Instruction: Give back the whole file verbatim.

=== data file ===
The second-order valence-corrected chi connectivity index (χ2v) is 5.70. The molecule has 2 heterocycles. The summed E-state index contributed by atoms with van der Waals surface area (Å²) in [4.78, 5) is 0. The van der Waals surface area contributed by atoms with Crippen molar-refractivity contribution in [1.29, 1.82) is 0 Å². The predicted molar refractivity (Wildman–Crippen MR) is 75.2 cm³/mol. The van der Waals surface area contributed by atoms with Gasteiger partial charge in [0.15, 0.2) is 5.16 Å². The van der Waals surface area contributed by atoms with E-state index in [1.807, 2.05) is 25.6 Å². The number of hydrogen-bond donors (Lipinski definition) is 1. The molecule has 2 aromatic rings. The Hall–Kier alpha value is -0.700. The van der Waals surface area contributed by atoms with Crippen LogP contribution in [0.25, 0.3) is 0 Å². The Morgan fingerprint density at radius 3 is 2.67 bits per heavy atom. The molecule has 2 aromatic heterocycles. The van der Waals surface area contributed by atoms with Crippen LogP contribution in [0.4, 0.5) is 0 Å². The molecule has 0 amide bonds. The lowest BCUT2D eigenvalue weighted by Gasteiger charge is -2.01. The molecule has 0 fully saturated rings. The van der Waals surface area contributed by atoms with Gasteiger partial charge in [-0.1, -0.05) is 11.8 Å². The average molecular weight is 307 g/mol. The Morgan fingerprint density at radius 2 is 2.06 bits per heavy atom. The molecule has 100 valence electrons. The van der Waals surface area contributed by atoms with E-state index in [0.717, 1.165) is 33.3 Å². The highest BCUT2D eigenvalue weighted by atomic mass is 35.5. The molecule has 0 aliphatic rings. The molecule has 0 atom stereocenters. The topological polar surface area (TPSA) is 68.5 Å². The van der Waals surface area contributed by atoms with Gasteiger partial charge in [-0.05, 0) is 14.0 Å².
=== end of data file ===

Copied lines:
The second-order valence-corrected chi connectivity index (χ2v) is 5.70. The molecule has 2 heterocycles. The summed E-state index contributed by atoms with van der Waals surface area (Å²) in [4.78, 5) is 0. The van der Waals surface area contributed by atoms with Crippen molar-refractivity contribution in [1.29, 1.82) is 0 Å². The predicted molar refractivity (Wildman–Crippen MR) is 75.2 cm³/mol. The van der Waals surface area contributed by atoms with Gasteiger partial charge in [0.15, 0.2) is 5.16 Å². The van der Waals surface area contributed by atoms with E-state index in [1.807, 2.05) is 25.6 Å². The number of hydrogen-bond donors (Lipinski definition) is 1. The molecule has 2 aromatic rings. The Hall–Kier alpha value is -0.700. The van der Waals surface area contributed by atoms with Crippen LogP contribution in [0.25, 0.3) is 0 Å². The Morgan fingerprint density at radius 3 is 2.67 bits per heavy atom. The molecule has 2 aromatic heterocycles. The van der Waals surface area contributed by atoms with Crippen LogP contribution in [0.4, 0.5) is 0 Å². The molecule has 0 amide bonds. The lowest BCUT2D eigenvalue weighted by Gasteiger charge is -2.01. The molecule has 0 fully saturated rings. The van der Waals surface area contributed by atoms with Gasteiger partial charge in [-0.1, -0.05) is 11.8 Å². The average molecular weight is 307 g/mol. The Morgan fingerprint density at radius 2 is 2.06 bits per heavy atom. The molecule has 100 valence electrons. The van der Waals surface area contributed by atoms with E-state index in [0.717, 1.165) is 33.3 Å². The highest BCUT2D eigenvalue weighted by atomic mass is 35.5. The molecule has 0 aliphatic rings. The molecule has 0 atom stereocenters. The topological polar surface area (TPSA) is 68.5 Å². The van der Waals surface area contributed by atoms with Gasteiger partial charge in [-0.05, 0) is 14.0 Å².